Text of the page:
A Nation Of Nonreaders - page 3
by TheCommuter Asst. Admin
I first noticed this serious problem when I was 19 years old and working at a grocery store. One of my coworkers, a middle-aged mother of three who had been married for 15 years, asked for my assistance with reading and... Read More
- 3Dec 5, '12 by TheCommuter Asst. AdminQuote from rita359Schools share some of the blame. I also think that parents shoulder the remainder of the blame for poor literacy and numeracy. After all, there's only so much a schoolteacher can do with an unprepared child.If we consider the number of people who get out of school without being able to proficiently read, which they should be able to do at least by the fifth grade, why do we wonder that taxpayers do not want to keep increasing school taxes when schools cannot seem to accomplish even this minimal task.
The foundation for strong literacy and numeracy skills starts in infancy when babies and toddlers are read to, spoken to, and stimulated by their parents. However, masses of parents do not read to their children or help with homework assignments. According to multiple studies, children of undereducated parents have limited vocabularies and do not perform at the same level as kids born to more educated parents. They typically start behind in school and often never catch up without some intense remediation.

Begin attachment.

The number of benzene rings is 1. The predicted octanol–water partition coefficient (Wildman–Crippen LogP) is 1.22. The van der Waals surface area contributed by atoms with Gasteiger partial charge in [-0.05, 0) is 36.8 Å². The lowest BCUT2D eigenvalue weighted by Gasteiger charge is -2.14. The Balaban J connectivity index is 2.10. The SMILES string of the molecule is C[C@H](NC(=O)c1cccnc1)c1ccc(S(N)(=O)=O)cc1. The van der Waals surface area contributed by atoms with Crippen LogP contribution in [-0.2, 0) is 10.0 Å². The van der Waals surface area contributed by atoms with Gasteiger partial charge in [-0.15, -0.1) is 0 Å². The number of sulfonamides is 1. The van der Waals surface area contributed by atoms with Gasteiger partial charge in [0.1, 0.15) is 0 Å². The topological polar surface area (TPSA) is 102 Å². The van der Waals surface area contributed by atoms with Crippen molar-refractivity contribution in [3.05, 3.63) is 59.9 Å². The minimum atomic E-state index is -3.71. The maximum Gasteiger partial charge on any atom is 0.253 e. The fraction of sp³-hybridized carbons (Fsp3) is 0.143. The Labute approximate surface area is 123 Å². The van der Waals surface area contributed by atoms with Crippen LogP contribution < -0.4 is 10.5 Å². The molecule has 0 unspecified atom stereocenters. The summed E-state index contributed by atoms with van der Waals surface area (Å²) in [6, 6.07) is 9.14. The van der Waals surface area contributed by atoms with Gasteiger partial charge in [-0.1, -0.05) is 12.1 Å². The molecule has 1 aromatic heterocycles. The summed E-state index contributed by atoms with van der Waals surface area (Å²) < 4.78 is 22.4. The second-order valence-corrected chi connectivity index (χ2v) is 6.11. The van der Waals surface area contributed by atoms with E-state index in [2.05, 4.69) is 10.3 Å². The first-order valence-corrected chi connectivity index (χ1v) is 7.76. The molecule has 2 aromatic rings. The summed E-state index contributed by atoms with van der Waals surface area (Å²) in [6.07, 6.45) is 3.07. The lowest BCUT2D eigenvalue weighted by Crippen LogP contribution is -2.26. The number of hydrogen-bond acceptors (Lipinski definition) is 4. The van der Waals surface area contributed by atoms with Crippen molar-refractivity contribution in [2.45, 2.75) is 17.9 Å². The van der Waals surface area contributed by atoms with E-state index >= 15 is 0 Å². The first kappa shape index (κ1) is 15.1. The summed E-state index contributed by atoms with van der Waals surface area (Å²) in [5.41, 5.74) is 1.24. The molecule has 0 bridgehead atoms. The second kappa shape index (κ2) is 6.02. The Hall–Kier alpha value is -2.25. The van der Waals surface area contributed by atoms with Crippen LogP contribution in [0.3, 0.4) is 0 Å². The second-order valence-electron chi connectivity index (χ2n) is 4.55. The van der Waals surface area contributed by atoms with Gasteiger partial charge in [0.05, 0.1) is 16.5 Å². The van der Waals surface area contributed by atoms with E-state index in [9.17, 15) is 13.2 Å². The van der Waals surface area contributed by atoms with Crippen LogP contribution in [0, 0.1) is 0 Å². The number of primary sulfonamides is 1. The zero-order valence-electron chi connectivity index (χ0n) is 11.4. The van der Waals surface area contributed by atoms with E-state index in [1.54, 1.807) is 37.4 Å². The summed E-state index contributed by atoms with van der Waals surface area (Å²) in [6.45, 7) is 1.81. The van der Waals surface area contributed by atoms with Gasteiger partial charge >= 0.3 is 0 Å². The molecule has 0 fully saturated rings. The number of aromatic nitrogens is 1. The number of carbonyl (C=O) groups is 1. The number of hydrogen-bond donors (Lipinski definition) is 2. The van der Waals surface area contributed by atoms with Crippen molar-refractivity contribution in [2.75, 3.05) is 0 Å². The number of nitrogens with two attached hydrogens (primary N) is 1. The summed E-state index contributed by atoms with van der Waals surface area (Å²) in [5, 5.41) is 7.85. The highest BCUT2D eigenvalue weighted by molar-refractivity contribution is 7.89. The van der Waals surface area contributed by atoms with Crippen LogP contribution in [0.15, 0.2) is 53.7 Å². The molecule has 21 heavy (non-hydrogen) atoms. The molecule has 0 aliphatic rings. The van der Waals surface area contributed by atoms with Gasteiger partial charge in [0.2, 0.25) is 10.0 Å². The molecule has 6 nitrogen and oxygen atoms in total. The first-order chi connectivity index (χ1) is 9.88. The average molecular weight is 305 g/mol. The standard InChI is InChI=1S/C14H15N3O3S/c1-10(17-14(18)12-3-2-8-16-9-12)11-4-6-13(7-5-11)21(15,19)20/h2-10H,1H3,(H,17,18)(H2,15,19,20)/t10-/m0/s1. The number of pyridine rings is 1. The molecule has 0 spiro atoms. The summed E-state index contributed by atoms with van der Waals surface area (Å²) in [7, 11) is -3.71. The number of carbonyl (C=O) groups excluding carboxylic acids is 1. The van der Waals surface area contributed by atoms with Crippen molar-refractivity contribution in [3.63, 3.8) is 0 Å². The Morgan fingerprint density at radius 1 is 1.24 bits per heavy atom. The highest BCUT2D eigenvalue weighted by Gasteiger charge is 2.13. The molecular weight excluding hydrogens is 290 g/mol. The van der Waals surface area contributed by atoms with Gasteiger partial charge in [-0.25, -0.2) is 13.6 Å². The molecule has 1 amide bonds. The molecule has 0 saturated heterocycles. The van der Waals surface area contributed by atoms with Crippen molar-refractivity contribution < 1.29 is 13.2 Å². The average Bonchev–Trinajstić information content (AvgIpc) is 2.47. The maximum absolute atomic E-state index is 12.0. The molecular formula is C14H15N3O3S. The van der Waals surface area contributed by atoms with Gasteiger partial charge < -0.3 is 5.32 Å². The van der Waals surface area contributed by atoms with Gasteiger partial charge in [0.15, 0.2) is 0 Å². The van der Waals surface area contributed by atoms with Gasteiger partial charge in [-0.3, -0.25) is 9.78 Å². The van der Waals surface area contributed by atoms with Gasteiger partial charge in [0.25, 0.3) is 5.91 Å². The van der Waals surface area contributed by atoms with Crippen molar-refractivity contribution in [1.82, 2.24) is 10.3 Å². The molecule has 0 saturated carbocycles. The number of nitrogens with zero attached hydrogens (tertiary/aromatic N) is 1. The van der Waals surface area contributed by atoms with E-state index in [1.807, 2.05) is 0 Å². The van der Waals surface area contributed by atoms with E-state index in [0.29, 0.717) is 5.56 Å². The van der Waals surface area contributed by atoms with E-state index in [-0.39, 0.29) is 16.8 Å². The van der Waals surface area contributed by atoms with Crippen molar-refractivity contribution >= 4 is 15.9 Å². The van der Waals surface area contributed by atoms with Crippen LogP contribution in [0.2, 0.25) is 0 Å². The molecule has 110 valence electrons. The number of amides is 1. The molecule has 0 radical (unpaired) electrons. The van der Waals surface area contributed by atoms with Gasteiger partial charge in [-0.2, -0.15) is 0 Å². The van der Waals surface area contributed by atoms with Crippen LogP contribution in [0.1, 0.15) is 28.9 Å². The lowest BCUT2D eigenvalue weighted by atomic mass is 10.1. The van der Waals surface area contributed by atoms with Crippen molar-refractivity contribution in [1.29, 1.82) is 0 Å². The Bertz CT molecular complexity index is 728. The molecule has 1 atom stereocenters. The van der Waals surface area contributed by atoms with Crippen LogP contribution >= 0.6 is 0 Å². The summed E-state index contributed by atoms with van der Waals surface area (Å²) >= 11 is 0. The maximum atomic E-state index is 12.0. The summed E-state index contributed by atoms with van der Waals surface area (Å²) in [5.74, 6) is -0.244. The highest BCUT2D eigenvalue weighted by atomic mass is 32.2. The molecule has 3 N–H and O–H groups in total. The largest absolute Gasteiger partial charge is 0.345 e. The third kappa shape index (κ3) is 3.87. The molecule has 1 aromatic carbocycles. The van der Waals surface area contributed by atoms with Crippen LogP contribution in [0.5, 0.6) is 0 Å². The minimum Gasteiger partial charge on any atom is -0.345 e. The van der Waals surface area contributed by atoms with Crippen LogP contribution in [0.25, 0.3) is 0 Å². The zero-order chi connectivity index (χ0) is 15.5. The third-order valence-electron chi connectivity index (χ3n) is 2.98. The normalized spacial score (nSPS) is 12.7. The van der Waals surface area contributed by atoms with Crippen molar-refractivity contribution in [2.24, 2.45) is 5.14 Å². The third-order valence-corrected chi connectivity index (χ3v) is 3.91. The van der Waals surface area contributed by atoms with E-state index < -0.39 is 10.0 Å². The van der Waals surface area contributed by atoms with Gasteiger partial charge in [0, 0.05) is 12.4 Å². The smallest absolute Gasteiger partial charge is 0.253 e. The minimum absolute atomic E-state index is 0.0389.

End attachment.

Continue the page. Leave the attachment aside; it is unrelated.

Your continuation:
Think about it. It's your educated professional households who seek out after-school tutoring, writing classes, music lessons, reading workshops, and other organized activities that inculcate literacy skills and critical thought into the mind of a child with a developing brain.
There's an achievement gap in America, and the kids who were lucky enough to be born to parents who value education are the ones who tend to achieve.
- 2Dec 5, '12 by Wrench PartyI agree with the above statement somewhere that college-level students have atrocious writing abilities. I had to practically
re-write my partner's part of a paper in one of our classes due to the generally poor spelling, casual speech, and incoherence
of it all. And the way some of these folks speak as future professionals...